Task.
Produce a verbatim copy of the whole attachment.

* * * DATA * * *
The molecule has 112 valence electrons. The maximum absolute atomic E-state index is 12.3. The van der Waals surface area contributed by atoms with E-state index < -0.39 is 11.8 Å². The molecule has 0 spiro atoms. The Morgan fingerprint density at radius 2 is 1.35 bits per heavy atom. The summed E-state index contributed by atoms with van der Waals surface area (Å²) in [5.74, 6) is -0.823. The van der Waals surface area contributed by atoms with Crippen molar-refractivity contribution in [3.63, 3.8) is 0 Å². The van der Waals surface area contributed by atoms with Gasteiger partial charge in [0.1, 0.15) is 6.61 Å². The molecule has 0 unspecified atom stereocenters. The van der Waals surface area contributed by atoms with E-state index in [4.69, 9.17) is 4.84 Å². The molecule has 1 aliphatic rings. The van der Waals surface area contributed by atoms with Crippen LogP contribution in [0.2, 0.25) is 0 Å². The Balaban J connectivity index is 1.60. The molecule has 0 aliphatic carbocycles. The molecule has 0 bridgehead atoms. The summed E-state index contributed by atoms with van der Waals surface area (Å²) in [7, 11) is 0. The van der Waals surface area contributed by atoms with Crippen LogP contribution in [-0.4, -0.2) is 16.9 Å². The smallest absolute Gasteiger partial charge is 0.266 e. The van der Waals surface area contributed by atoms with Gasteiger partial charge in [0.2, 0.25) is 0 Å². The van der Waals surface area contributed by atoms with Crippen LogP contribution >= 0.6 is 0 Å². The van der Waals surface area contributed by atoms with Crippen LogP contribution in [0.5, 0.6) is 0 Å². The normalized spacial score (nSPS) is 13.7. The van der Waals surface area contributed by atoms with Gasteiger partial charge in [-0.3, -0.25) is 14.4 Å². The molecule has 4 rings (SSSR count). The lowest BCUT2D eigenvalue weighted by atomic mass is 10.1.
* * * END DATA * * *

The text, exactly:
The molecule has 112 valence electrons. The maximum absolute atomic E-state index is 12.3. The van der Waals surface area contributed by atoms with E-state index < -0.39 is 11.8 Å². The molecule has 0 spiro atoms. The Morgan fingerprint density at radius 2 is 1.35 bits per heavy atom. The summed E-state index contributed by atoms with van der Waals surface area (Å²) in [5.74, 6) is -0.823. The van der Waals surface area contributed by atoms with Crippen molar-refractivity contribution in [3.63, 3.8) is 0 Å². The van der Waals surface area contributed by atoms with Gasteiger partial charge in [0.1, 0.15) is 6.61 Å². The molecule has 0 unspecified atom stereocenters. The van der Waals surface area contributed by atoms with E-state index in [4.69, 9.17) is 4.84 Å². The molecule has 1 aliphatic rings. The van der Waals surface area contributed by atoms with Crippen LogP contribution in [0.2, 0.25) is 0 Å². The Balaban J connectivity index is 1.60. The molecule has 0 aliphatic carbocycles. The molecule has 0 bridgehead atoms. The summed E-state index contributed by atoms with van der Waals surface area (Å²) in [7, 11) is 0. The van der Waals surface area contributed by atoms with Crippen LogP contribution in [-0.4, -0.2) is 16.9 Å². The smallest absolute Gasteiger partial charge is 0.266 e. The van der Waals surface area contributed by atoms with Gasteiger partial charge in [0.2, 0.25) is 0 Å². The van der Waals surface area contributed by atoms with Crippen LogP contribution >= 0.6 is 0 Å². The van der Waals surface area contributed by atoms with Crippen LogP contribution in [0.5, 0.6) is 0 Å². The normalized spacial score (nSPS) is 13.7. The van der Waals surface area contributed by atoms with Gasteiger partial charge in [-0.3, -0.25) is 14.4 Å². The molecule has 4 rings (SSSR count). The lowest BCUT2D eigenvalue weighted by atomic mass is 10.1.